‘I’ll have the good news first. If any,’ I said.
‘I don’t know if it counts,’ she said. ‘Will you marry me, Paul?’
I was startled into laughter and spilt some sherry. Years and years ago, lying sleepless in a dirty little hotel in Samos, I’d heard faint rhythmic murmurs from her and realised she was counting.
‘Greek sheep?’ I’d murmured.
‘Men who’ve proposed,’ she’d said. ‘It’s your fault — you set me off, teasing me about Waldemar.’
(He was some kind of international financial brigand who had a plush cruiser moored in the harbour. Lucy had spotted him and let on she’d met him. I’d suggested making ourselves known in the hope of an invitation on board. Lucy had refused, saying that he was one of her rejectees and hadn’t taken it well. I rather crassly – I was in a bitchy mood – had asked how long the list was and where he came.)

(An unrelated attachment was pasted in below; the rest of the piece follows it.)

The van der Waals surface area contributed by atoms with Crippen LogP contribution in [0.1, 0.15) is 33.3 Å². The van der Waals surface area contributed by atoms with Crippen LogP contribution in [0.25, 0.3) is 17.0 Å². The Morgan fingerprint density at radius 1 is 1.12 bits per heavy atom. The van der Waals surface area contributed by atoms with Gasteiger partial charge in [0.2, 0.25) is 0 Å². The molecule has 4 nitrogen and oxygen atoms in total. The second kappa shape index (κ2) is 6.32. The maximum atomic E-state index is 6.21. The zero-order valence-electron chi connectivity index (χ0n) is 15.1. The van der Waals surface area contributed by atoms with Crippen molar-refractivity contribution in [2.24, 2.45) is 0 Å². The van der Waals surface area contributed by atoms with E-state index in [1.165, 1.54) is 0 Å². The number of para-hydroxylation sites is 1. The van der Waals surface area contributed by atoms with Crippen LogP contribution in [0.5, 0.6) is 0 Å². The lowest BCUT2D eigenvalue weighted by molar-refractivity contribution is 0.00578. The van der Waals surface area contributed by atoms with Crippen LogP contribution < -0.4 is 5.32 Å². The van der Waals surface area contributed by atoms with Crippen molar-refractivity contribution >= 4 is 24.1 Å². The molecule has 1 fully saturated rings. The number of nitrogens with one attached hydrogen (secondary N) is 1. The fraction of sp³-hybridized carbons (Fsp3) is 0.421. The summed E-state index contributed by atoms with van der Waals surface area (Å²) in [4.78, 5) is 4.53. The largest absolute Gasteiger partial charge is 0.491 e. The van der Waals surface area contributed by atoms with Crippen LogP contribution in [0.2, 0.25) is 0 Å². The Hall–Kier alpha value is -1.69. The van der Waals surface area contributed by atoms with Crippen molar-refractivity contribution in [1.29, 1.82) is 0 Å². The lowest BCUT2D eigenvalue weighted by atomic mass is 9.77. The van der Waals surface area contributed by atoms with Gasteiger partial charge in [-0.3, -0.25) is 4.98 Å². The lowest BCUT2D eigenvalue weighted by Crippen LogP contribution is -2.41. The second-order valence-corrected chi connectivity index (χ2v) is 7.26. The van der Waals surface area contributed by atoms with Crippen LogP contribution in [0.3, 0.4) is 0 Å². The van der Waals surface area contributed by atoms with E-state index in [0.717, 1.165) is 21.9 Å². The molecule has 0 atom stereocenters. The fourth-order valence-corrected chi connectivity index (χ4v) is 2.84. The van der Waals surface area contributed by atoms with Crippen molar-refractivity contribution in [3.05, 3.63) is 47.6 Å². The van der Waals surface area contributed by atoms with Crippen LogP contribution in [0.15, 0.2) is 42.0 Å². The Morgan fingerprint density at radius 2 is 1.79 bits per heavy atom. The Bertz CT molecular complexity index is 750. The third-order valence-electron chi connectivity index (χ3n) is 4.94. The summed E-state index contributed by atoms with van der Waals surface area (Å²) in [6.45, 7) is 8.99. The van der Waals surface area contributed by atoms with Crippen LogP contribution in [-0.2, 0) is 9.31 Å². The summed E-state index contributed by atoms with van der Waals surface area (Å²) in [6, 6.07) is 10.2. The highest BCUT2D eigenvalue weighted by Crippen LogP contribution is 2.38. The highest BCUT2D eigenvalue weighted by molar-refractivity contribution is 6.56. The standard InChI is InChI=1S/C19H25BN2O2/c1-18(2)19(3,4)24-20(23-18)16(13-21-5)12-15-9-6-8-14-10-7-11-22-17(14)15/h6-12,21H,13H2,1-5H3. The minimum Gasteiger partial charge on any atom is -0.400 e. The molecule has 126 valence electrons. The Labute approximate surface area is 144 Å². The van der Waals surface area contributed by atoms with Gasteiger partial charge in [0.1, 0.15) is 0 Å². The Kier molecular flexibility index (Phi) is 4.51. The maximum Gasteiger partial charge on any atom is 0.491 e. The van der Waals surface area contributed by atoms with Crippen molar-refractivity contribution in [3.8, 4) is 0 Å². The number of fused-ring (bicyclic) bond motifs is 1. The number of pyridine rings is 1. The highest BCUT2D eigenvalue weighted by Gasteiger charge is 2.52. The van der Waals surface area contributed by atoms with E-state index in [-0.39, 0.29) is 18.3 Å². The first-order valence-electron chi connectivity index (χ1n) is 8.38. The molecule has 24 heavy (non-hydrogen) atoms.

‘I’ve got to thirty-seven,’ she said. ‘Not counting the ones where I didn’t speak the language so I didn’t know whether actual marriage was part of the proposal.’
I’d already known, even then, what she’d been telling me, that part of our unspoken contract was that I should not figure in that list.
‘I want it soon,’ she said now. ‘While . . . while I can still understand what’s happening. It’s all right, Paul. I’m not trying to tie you up. I’ve got everything worked out. While you were in Scotland I got Timmy to come and we went round and looked at some homes and found one which will do. He’s going to sell enough of my shares to buy an annuity which will cover the fees. And we’ll have a marriage contract which will say you’ve got to let me go there as soon as it’s no fun living with me.’
Timmy is her son, now Lord Seddon. I like him. He and his wife Janice come and stay two or three times a year. Lucy’s daughter, Rowena, is beautiful in her mother’s style, but has opted for a life of near-fanatical uprightness, and so is uneasy with Lucy and me.